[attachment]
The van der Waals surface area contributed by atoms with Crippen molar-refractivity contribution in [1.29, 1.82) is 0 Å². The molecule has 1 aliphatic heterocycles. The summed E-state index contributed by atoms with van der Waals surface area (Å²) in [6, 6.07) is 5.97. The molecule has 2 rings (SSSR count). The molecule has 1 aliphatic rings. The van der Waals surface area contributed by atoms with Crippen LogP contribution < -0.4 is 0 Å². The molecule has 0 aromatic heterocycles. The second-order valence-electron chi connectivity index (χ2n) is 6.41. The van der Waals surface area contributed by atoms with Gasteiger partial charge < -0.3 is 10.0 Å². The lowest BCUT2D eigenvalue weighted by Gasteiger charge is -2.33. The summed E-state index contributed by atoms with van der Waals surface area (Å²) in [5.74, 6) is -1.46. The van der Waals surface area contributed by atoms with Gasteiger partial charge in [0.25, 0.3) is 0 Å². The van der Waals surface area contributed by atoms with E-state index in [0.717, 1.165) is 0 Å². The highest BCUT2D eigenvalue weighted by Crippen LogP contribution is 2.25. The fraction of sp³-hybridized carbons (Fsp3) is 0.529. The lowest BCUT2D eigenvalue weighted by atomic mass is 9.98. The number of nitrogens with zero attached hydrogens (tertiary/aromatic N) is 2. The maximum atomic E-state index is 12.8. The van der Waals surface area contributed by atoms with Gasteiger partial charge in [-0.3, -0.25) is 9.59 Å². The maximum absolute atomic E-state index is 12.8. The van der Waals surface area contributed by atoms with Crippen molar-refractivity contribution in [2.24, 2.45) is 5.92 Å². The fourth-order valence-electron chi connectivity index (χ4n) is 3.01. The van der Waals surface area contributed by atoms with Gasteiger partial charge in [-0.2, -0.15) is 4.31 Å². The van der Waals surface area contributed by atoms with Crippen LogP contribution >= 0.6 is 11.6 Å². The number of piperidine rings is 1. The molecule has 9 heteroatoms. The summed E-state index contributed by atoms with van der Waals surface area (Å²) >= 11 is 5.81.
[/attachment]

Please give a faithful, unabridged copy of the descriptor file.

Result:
The van der Waals surface area contributed by atoms with Crippen molar-refractivity contribution in [1.29, 1.82) is 0 Å². The molecule has 1 aliphatic heterocycles. The summed E-state index contributed by atoms with van der Waals surface area (Å²) in [6, 6.07) is 5.97. The molecule has 2 rings (SSSR count). The molecule has 1 aliphatic rings. The van der Waals surface area contributed by atoms with Crippen LogP contribution < -0.4 is 0 Å². The molecule has 0 aromatic heterocycles. The second-order valence-electron chi connectivity index (χ2n) is 6.41. The van der Waals surface area contributed by atoms with Gasteiger partial charge < -0.3 is 10.0 Å². The lowest BCUT2D eigenvalue weighted by Gasteiger charge is -2.33. The summed E-state index contributed by atoms with van der Waals surface area (Å²) in [5.74, 6) is -1.46. The van der Waals surface area contributed by atoms with Gasteiger partial charge in [0.25, 0.3) is 0 Å². The van der Waals surface area contributed by atoms with E-state index in [0.717, 1.165) is 0 Å². The highest BCUT2D eigenvalue weighted by Crippen LogP contribution is 2.25. The fraction of sp³-hybridized carbons (Fsp3) is 0.529. The lowest BCUT2D eigenvalue weighted by atomic mass is 9.98. The number of nitrogens with zero attached hydrogens (tertiary/aromatic N) is 2. The maximum atomic E-state index is 12.8. The van der Waals surface area contributed by atoms with Gasteiger partial charge in [-0.3, -0.25) is 9.59 Å². The maximum absolute atomic E-state index is 12.8. The van der Waals surface area contributed by atoms with Crippen molar-refractivity contribution in [2.24, 2.45) is 5.92 Å². The fourth-order valence-electron chi connectivity index (χ4n) is 3.01. The van der Waals surface area contributed by atoms with Gasteiger partial charge in [-0.2, -0.15) is 4.31 Å². The van der Waals surface area contributed by atoms with Crippen LogP contribution >= 0.6 is 11.6 Å². The number of piperidine rings is 1. The molecule has 9 heteroatoms. The summed E-state index contributed by atoms with van der Waals surface area (Å²) >= 11 is 5.81.